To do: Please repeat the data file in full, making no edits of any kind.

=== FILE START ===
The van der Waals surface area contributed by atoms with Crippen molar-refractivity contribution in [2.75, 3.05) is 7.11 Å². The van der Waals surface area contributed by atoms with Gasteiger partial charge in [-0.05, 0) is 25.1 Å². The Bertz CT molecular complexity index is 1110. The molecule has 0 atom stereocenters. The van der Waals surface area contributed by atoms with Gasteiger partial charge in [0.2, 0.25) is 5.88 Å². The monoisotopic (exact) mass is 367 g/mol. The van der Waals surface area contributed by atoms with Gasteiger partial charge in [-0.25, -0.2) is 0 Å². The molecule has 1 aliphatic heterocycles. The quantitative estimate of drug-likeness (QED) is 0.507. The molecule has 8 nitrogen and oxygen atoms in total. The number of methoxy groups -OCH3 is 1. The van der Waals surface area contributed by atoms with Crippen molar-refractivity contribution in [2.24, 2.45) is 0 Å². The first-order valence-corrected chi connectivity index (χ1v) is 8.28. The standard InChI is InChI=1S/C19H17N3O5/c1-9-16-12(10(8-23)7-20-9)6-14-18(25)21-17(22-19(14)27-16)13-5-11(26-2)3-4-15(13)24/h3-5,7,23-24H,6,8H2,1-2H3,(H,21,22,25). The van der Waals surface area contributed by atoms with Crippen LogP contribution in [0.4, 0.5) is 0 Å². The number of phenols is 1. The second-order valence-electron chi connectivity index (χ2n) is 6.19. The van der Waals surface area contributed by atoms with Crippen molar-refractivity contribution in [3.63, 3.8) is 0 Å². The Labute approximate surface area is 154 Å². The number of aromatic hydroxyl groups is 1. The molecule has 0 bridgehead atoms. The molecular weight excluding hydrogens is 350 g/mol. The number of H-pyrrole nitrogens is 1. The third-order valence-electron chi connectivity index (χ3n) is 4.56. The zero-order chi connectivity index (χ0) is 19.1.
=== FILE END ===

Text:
The van der Waals surface area contributed by atoms with Crippen molar-refractivity contribution in [2.75, 3.05) is 7.11 Å². The van der Waals surface area contributed by atoms with Gasteiger partial charge in [-0.05, 0) is 25.1 Å². The Bertz CT molecular complexity index is 1110. The molecule has 0 atom stereocenters. The van der Waals surface area contributed by atoms with Gasteiger partial charge in [0.2, 0.25) is 5.88 Å². The monoisotopic (exact) mass is 367 g/mol. The van der Waals surface area contributed by atoms with Gasteiger partial charge in [-0.25, -0.2) is 0 Å². The molecule has 1 aliphatic heterocycles. The quantitative estimate of drug-likeness (QED) is 0.507. The molecule has 8 nitrogen and oxygen atoms in total. The number of methoxy groups -OCH3 is 1. The van der Waals surface area contributed by atoms with Crippen molar-refractivity contribution in [2.24, 2.45) is 0 Å². The first-order valence-corrected chi connectivity index (χ1v) is 8.28. The standard InChI is InChI=1S/C19H17N3O5/c1-9-16-12(10(8-23)7-20-9)6-14-18(25)21-17(22-19(14)27-16)13-5-11(26-2)3-4-15(13)24/h3-5,7,23-24H,6,8H2,1-2H3,(H,21,22,25). The van der Waals surface area contributed by atoms with Crippen LogP contribution in [0.4, 0.5) is 0 Å². The number of phenols is 1. The second-order valence-electron chi connectivity index (χ2n) is 6.19. The van der Waals surface area contributed by atoms with Crippen molar-refractivity contribution in [3.63, 3.8) is 0 Å². The Labute approximate surface area is 154 Å². The number of aromatic hydroxyl groups is 1. The molecule has 0 bridgehead atoms. The molecular weight excluding hydrogens is 350 g/mol. The number of H-pyrrole nitrogens is 1. The third-order valence-electron chi connectivity index (χ3n) is 4.56. The zero-order chi connectivity index (χ0) is 19.1.